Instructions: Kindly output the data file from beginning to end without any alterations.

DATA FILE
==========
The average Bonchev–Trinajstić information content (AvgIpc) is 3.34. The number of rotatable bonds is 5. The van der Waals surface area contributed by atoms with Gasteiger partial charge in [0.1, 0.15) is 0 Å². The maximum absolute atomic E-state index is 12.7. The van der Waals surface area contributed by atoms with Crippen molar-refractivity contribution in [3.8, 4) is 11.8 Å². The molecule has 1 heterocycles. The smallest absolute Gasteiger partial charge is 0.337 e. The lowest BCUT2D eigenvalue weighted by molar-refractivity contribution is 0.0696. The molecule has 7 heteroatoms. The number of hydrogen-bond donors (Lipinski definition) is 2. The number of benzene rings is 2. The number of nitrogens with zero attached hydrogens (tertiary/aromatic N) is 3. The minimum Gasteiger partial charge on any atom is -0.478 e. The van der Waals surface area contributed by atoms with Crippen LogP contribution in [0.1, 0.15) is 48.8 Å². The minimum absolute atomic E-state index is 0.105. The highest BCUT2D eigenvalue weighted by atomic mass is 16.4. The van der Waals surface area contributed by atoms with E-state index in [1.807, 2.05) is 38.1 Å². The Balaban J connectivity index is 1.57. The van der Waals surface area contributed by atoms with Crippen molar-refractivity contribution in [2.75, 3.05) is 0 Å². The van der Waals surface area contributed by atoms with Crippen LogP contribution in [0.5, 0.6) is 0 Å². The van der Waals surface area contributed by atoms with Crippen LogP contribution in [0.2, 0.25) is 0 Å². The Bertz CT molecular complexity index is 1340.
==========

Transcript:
The average Bonchev–Trinajstić information content (AvgIpc) is 3.34. The number of rotatable bonds is 5. The van der Waals surface area contributed by atoms with Gasteiger partial charge in [0.1, 0.15) is 0 Å². The maximum absolute atomic E-state index is 12.7. The van der Waals surface area contributed by atoms with Crippen molar-refractivity contribution in [3.8, 4) is 11.8 Å². The molecule has 1 heterocycles. The smallest absolute Gasteiger partial charge is 0.337 e. The lowest BCUT2D eigenvalue weighted by molar-refractivity contribution is 0.0696. The molecule has 7 heteroatoms. The number of hydrogen-bond donors (Lipinski definition) is 2. The number of benzene rings is 2. The number of nitrogens with zero attached hydrogens (tertiary/aromatic N) is 3. The minimum Gasteiger partial charge on any atom is -0.478 e. The van der Waals surface area contributed by atoms with Crippen LogP contribution in [0.1, 0.15) is 48.8 Å². The minimum absolute atomic E-state index is 0.105. The highest BCUT2D eigenvalue weighted by atomic mass is 16.4. The van der Waals surface area contributed by atoms with E-state index in [1.807, 2.05) is 38.1 Å². The Balaban J connectivity index is 1.57. The van der Waals surface area contributed by atoms with Crippen molar-refractivity contribution in [2.75, 3.05) is 0 Å². The van der Waals surface area contributed by atoms with Crippen LogP contribution in [0.5, 0.6) is 0 Å². The van der Waals surface area contributed by atoms with Crippen LogP contribution in [0.2, 0.25) is 0 Å². The Bertz CT molecular complexity index is 1340.